Part of the Food Policy Snapshot Series
Policy name: Ban on free drink refills, and fixed price drinks, with added synthetic sugars or sweeteners
- Population: 66 million
Food policy category: Health and nutrition
- To limit the risks of obesity, overweight and diabetes among the French population
- Approved by Parliament in April of 2015 and became law in January 2016
- Enforcement of the law began in January of 2017
How it works
Any establishment that serves beverages and is open to the public is prohibited from offering free sugar-sweetened beverages, or unlimited quantities of sugar-sweetened beverages at a fixed price. This includes restaurants offering free refills upon request, or food service establishments offering unlimited self-serve beverages.
The law does not only apply to restaurants. Businesses that primarily sell other products and offer refreshments are also affected. Home improvement store IKEA, for example, had to remove its soft drink fountains to comply with the law.
The legislation applies to all beverages, carbonated and uncarbonated, that contain added sugars or synthetic sweeteners. This includes sodas, sweetened vegetable and fruits juices, sweetened milks, sports drinks and energy drinks.
The law also stipulates that free or unlimited fixed price sugar-sweetened beverages cannot be served in schools or any other establishments that are dedicated to serving or accommodating minors.
Food establishments and other businesses that violate the law can be prosecuted.
Progress to date
Businesses have had one year to change their menus and set-ups to comply with the regulations. Some businesses have removed self-serve beverage stations, while others have employed technology to prevent people from getting free refills.
Five Guys, for example, has added microchips to their cups. If a customer tries to get a refill, the fountain will get a signal from the chip that tells it to turn off.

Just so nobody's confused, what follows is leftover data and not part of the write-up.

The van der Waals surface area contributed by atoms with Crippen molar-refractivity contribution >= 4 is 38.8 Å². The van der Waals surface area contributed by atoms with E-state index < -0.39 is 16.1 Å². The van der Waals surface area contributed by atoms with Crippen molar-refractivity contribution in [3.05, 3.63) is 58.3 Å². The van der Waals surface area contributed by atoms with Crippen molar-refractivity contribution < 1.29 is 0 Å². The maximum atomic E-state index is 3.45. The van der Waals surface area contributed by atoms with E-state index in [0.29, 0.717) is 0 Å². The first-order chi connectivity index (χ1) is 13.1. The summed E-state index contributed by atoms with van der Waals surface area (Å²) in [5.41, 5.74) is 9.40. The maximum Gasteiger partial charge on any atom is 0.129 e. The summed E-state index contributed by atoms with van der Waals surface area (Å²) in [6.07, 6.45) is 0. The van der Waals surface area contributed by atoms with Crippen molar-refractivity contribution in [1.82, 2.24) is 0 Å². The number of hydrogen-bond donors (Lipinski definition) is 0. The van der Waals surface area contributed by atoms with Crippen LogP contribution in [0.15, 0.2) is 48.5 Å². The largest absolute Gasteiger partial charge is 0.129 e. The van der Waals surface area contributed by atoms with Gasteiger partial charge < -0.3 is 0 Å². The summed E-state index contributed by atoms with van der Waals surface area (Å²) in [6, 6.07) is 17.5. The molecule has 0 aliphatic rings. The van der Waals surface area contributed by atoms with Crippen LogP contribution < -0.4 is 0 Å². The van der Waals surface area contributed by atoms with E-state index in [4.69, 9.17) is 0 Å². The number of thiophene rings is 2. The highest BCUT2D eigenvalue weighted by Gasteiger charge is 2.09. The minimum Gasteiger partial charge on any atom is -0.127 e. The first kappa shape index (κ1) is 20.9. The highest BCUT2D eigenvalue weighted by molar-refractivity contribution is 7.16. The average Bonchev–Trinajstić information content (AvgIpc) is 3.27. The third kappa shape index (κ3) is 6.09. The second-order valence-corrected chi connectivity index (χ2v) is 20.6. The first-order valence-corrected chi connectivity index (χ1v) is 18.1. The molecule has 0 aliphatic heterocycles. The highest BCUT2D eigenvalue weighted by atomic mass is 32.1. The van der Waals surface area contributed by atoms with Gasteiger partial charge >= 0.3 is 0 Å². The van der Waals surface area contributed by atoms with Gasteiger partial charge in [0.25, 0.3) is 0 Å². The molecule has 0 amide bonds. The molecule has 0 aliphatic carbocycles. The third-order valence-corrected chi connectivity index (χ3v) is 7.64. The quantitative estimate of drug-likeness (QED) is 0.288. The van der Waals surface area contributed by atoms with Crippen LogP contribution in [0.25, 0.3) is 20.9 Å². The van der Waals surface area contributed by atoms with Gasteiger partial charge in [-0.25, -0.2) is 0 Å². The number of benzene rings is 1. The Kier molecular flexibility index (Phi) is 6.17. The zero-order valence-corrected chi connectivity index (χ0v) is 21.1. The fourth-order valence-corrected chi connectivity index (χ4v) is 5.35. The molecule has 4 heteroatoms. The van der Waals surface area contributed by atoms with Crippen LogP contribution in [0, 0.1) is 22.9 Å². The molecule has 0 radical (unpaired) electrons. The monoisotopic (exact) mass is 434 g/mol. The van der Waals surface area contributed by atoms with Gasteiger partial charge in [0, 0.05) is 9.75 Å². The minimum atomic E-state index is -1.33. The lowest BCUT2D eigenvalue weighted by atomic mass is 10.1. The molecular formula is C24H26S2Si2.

This law is the latest measure enacted by France to reduce the consumption of sugar sweetened beverages. The country enacted a tax on sugar-sweetened beverages in 2012. France also banned vending machines that sell sugar-sweetened beverages from schools back in 2004.
Why the program is important
Research has shown that there is a correlation between consuming sugar-sweetened beverages and obesity. A 2001 study of about 550 children found that an increase in consumption of sugar-sweetened beverages was associated with an increase in BMI.
A similar study done in 2004 on adult women found that an increase in consumption of sugar-sweetened beverages was associated with greater weight gain as well as an increased risk of developing type 2 diabetes.
The New England Journal of Medicine published a health policy report in 2009 concluding that taxing sugar-sweetened beverages would likely reduce consumption of those beverages, thereby improving public health.
France’s obesity rate, 15.3 percent, is already slightly lower than the European Union average of 15.9 percent, but it is unclear whether that can be attributed to French legislation designed to limit consumption of sugar-sweetened beverages.
Although there is ample data to support the theory that sugar-sweetened beverages contribute to obesity, it is unclear whether restricting consumption of sugar-sweetened beverages actually reduces obesity rates. A 2012 study that examined the effects of banning sugar-sweetened beverages in middle schools found that the bans did not reduce overall consumption of said beverages.
Another study done in 2010 on soft drink taxation in the United States found that while the taxes did reduce reduce soft drink consumption among youth, that reduction was offset by greater consumption of other high-calorie beverages. Therefore, obesity levels were not reduced.
Whether France’s ban on free refills will be more effective than previously studied policies restricting sugar-sweetened beverages remains to be seen.
- Numerous countries have enacted taxes on sugar-sweetened beverages, including Mexico, Hungary, Norway, Ireland, and the United Kingdom
- In 2012, the New York City Council approved a law to ban the sale of soft drinks greater than 16 oz in restaurants, but the law was struck down by a court in 2013.